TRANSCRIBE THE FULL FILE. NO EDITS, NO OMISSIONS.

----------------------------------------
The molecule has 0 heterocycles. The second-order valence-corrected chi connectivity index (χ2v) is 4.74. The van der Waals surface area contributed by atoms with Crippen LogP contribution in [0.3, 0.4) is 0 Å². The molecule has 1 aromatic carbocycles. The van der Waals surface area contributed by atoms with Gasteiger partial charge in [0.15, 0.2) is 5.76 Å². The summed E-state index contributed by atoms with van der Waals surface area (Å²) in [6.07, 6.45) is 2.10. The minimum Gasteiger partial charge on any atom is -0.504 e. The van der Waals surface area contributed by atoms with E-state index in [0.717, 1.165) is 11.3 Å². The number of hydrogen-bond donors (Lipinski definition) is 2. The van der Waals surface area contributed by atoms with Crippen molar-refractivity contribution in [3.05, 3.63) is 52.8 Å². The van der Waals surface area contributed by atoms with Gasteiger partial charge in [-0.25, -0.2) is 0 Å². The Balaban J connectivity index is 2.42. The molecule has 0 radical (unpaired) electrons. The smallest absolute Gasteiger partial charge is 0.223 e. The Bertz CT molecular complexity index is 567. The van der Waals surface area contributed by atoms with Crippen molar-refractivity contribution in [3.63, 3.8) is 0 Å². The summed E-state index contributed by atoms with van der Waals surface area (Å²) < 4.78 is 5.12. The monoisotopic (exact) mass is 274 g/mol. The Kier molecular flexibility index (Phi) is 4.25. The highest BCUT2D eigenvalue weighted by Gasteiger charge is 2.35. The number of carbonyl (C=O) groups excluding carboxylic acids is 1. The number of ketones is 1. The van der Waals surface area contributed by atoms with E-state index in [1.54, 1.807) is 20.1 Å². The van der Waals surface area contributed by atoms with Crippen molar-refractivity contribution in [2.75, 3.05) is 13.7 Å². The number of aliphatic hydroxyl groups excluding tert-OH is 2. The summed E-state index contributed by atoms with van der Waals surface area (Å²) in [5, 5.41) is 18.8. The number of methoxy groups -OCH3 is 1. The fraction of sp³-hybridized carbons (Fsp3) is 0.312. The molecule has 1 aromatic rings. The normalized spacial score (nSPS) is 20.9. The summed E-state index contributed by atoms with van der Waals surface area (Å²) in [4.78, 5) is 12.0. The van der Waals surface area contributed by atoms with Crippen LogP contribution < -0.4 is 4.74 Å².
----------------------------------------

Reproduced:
The molecule has 0 heterocycles. The second-order valence-corrected chi connectivity index (χ2v) is 4.74. The van der Waals surface area contributed by atoms with Crippen LogP contribution in [0.3, 0.4) is 0 Å². The molecule has 1 aromatic carbocycles. The van der Waals surface area contributed by atoms with Gasteiger partial charge in [0.15, 0.2) is 5.76 Å². The summed E-state index contributed by atoms with van der Waals surface area (Å²) in [6.07, 6.45) is 2.10. The minimum Gasteiger partial charge on any atom is -0.504 e. The van der Waals surface area contributed by atoms with E-state index in [0.717, 1.165) is 11.3 Å². The number of hydrogen-bond donors (Lipinski definition) is 2. The van der Waals surface area contributed by atoms with Crippen molar-refractivity contribution in [3.05, 3.63) is 52.8 Å². The van der Waals surface area contributed by atoms with Gasteiger partial charge in [-0.25, -0.2) is 0 Å². The Balaban J connectivity index is 2.42. The molecule has 0 radical (unpaired) electrons. The smallest absolute Gasteiger partial charge is 0.223 e. The Bertz CT molecular complexity index is 567. The van der Waals surface area contributed by atoms with Crippen molar-refractivity contribution in [3.63, 3.8) is 0 Å². The summed E-state index contributed by atoms with van der Waals surface area (Å²) < 4.78 is 5.12. The monoisotopic (exact) mass is 274 g/mol. The Kier molecular flexibility index (Phi) is 4.25. The highest BCUT2D eigenvalue weighted by Gasteiger charge is 2.35. The number of carbonyl (C=O) groups excluding carboxylic acids is 1. The number of ketones is 1. The van der Waals surface area contributed by atoms with E-state index in [1.54, 1.807) is 20.1 Å². The van der Waals surface area contributed by atoms with Crippen molar-refractivity contribution in [2.75, 3.05) is 13.7 Å². The number of aliphatic hydroxyl groups excluding tert-OH is 2. The summed E-state index contributed by atoms with van der Waals surface area (Å²) in [5, 5.41) is 18.8. The number of methoxy groups -OCH3 is 1. The fraction of sp³-hybridized carbons (Fsp3) is 0.312. The molecule has 1 aromatic rings. The normalized spacial score (nSPS) is 20.9. The summed E-state index contributed by atoms with van der Waals surface area (Å²) in [4.78, 5) is 12.0. The van der Waals surface area contributed by atoms with Crippen LogP contribution < -0.4 is 4.74 Å².